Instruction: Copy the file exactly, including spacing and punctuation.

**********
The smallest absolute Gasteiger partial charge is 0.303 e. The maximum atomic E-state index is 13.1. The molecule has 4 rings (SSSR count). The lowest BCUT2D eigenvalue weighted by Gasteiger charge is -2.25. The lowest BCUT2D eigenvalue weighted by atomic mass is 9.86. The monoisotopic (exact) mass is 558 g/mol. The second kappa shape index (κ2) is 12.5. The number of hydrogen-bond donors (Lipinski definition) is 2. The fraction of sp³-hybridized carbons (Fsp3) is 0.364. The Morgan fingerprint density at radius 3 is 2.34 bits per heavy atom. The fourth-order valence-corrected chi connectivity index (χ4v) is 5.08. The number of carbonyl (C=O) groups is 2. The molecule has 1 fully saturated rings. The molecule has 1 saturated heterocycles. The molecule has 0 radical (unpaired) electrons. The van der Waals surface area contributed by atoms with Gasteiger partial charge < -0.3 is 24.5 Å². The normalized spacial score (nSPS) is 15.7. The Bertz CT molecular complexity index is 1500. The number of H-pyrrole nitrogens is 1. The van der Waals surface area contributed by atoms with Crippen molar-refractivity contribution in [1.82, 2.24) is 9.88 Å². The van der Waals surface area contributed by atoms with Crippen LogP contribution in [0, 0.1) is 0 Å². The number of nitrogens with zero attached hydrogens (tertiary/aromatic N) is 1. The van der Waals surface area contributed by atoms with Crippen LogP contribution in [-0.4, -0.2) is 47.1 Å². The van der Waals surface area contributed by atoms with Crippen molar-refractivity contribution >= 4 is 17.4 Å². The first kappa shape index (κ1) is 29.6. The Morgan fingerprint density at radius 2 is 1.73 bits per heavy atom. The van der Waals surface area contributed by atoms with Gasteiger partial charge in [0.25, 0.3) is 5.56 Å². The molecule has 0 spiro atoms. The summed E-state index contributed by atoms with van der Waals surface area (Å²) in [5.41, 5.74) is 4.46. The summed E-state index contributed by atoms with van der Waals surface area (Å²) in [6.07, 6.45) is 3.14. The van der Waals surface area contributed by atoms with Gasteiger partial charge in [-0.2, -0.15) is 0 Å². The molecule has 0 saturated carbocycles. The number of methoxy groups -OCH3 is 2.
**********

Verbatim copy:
The smallest absolute Gasteiger partial charge is 0.303 e. The maximum atomic E-state index is 13.1. The molecule has 4 rings (SSSR count). The lowest BCUT2D eigenvalue weighted by Gasteiger charge is -2.25. The lowest BCUT2D eigenvalue weighted by atomic mass is 9.86. The monoisotopic (exact) mass is 558 g/mol. The second kappa shape index (κ2) is 12.5. The number of hydrogen-bond donors (Lipinski definition) is 2. The fraction of sp³-hybridized carbons (Fsp3) is 0.364. The Morgan fingerprint density at radius 3 is 2.34 bits per heavy atom. The fourth-order valence-corrected chi connectivity index (χ4v) is 5.08. The number of carbonyl (C=O) groups is 2. The molecule has 1 fully saturated rings. The molecule has 1 saturated heterocycles. The molecule has 0 radical (unpaired) electrons. The van der Waals surface area contributed by atoms with Gasteiger partial charge < -0.3 is 24.5 Å². The normalized spacial score (nSPS) is 15.7. The Bertz CT molecular complexity index is 1500. The number of H-pyrrole nitrogens is 1. The van der Waals surface area contributed by atoms with Crippen molar-refractivity contribution in [1.82, 2.24) is 9.88 Å². The van der Waals surface area contributed by atoms with Crippen LogP contribution in [0, 0.1) is 0 Å². The number of nitrogens with zero attached hydrogens (tertiary/aromatic N) is 1. The van der Waals surface area contributed by atoms with Crippen LogP contribution in [-0.4, -0.2) is 47.1 Å². The van der Waals surface area contributed by atoms with Crippen molar-refractivity contribution >= 4 is 17.4 Å². The first kappa shape index (κ1) is 29.6. The Morgan fingerprint density at radius 2 is 1.73 bits per heavy atom. The van der Waals surface area contributed by atoms with Gasteiger partial charge in [0.25, 0.3) is 5.56 Å². The molecule has 0 spiro atoms. The summed E-state index contributed by atoms with van der Waals surface area (Å²) in [5.41, 5.74) is 4.46. The summed E-state index contributed by atoms with van der Waals surface area (Å²) in [6.07, 6.45) is 3.14. The van der Waals surface area contributed by atoms with Gasteiger partial charge in [-0.2, -0.15) is 0 Å². The molecule has 0 saturated carbocycles. The number of methoxy groups -OCH3 is 2.